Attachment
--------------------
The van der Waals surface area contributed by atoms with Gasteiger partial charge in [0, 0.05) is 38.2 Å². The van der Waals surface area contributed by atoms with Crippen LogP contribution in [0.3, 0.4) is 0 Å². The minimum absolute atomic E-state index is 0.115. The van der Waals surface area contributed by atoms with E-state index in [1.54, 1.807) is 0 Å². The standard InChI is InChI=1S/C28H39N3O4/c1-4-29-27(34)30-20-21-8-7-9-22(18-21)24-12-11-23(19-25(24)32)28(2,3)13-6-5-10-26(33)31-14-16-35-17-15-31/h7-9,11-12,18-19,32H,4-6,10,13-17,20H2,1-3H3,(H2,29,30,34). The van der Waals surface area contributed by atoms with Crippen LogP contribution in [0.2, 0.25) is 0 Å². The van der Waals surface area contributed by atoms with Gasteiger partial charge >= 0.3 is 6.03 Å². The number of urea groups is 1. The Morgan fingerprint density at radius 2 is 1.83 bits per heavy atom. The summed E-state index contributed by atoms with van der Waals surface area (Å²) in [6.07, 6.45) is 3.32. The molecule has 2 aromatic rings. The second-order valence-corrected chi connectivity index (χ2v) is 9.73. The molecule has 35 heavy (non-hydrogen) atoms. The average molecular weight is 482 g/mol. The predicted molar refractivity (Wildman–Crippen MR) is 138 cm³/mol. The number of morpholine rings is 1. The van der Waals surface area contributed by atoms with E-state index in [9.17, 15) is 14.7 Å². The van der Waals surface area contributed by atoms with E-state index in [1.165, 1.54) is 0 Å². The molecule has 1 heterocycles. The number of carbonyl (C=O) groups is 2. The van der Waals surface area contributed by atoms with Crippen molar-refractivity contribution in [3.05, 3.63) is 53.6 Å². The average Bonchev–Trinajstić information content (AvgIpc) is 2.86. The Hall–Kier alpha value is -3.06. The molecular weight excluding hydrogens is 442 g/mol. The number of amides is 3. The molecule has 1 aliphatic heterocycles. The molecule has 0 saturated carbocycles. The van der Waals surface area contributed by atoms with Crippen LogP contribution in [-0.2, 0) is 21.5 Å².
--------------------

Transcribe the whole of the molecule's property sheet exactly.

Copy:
The van der Waals surface area contributed by atoms with Gasteiger partial charge in [0, 0.05) is 38.2 Å². The van der Waals surface area contributed by atoms with Crippen LogP contribution in [0.3, 0.4) is 0 Å². The minimum absolute atomic E-state index is 0.115. The van der Waals surface area contributed by atoms with E-state index in [1.54, 1.807) is 0 Å². The standard InChI is InChI=1S/C28H39N3O4/c1-4-29-27(34)30-20-21-8-7-9-22(18-21)24-12-11-23(19-25(24)32)28(2,3)13-6-5-10-26(33)31-14-16-35-17-15-31/h7-9,11-12,18-19,32H,4-6,10,13-17,20H2,1-3H3,(H2,29,30,34). The van der Waals surface area contributed by atoms with Crippen LogP contribution in [0.2, 0.25) is 0 Å². The van der Waals surface area contributed by atoms with Gasteiger partial charge >= 0.3 is 6.03 Å². The number of urea groups is 1. The Morgan fingerprint density at radius 2 is 1.83 bits per heavy atom. The summed E-state index contributed by atoms with van der Waals surface area (Å²) in [6.07, 6.45) is 3.32. The molecule has 2 aromatic rings. The second-order valence-corrected chi connectivity index (χ2v) is 9.73. The molecule has 35 heavy (non-hydrogen) atoms. The average molecular weight is 482 g/mol. The predicted molar refractivity (Wildman–Crippen MR) is 138 cm³/mol. The number of morpholine rings is 1. The van der Waals surface area contributed by atoms with E-state index in [9.17, 15) is 14.7 Å². The van der Waals surface area contributed by atoms with E-state index in [1.165, 1.54) is 0 Å². The molecule has 1 heterocycles. The number of carbonyl (C=O) groups is 2. The van der Waals surface area contributed by atoms with Crippen molar-refractivity contribution in [3.05, 3.63) is 53.6 Å². The average Bonchev–Trinajstić information content (AvgIpc) is 2.86. The Hall–Kier alpha value is -3.06. The molecular weight excluding hydrogens is 442 g/mol. The number of amides is 3. The molecule has 1 aliphatic heterocycles. The molecule has 0 saturated carbocycles. The van der Waals surface area contributed by atoms with Crippen LogP contribution in [-0.2, 0) is 21.5 Å².